CSL Behring Receives NORD 2017 Industry Innovation Award for Hemophilia Therapy Idelvion

Margarida Azevedo, MSc avatar

by Margarida Azevedo, MSc |

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CSL Behring

The National Organization for Rare Disorders (NORD) has recognized pharmaceutical company CSL Behring for pioneering Idelvion (rIX-FP), its therapeutic medicine against hemophilia B.

“We are proud to present the team at CSL Behring with a 2017 Industry Innovation Award for the important work they are doing to address the needs of patients with hemophilia B,” NORD President and CEO Peter L. Saltonstall said in a press release. “This recognition underscores CSL Behring’s commitment to respond to the needs of people living with rare diseases.”

NORD, a patient advocacy group fighting to provide people with rare diseases better services and care, has more than 260 patient organization members, NORD strives to identify, treat and cure rare disorders through educational programs, advocacy, research and patient services.

CSL Behring received its award for introducing the first long-acting recombinant fusion protein linking coagulation factor IX with albumin. Idelvion is approved for controlling and preventing bleeding episodes, for perioperative management of bleeding, and for routine prophylactic treatment.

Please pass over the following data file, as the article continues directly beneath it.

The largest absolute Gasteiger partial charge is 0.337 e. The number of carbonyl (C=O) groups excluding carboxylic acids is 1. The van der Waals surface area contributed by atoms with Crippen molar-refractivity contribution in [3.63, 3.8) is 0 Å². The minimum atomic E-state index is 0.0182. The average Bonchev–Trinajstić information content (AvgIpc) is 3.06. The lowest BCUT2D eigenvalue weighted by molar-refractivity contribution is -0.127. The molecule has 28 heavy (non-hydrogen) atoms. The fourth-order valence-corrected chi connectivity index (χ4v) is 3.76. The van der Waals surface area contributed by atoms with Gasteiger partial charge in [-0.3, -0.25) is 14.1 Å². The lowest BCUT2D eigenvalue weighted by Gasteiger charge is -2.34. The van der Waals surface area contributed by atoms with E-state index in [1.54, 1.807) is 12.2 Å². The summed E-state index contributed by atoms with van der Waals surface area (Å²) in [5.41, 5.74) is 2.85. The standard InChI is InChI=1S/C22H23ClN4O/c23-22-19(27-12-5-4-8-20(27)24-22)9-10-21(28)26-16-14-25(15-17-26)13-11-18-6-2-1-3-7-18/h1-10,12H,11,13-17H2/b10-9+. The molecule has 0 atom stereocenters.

Idelvion links recombinant albumin to recombinant Factor IX (rFIX). The protein remains in the bloodstream until it’s activated; when a bleed occurs, the linker in Idelvion is separated, activating the rFIX. This strategy keeps the FIX in the body longer.

CSL Behring, based in King of Prussia, Pennsylvania, currently offers several programs of interest, including a Idelvion Welcome Kit, a free 30-day trial program of Idelvion and co-pay assistance, as well as other financial aid programs.

Dr. Debra Bensen-Kennedy, CSL Behring’s vice president for medical affairs in North America, accepted the award from Meaghan Carty, whose son has hemophilia B, on behalf of the company’s 14,000-plus employees worldwide.s

“With the introduction of Idelvion, we’re excited to build on a platform that we believe will transform replacement factor therapy for patients with bleeding disorders,” said Bensen-Kennedy. “We’re especially thankful for the trust that physicians and patients place in us every day. And we’ll continue to develop better medicines that are resetting the expectations of people with rare diseases.”

Hemophilia B affects an estimated one in every 25,000 U.S. male births, though it is about four times less common than hemophilia A.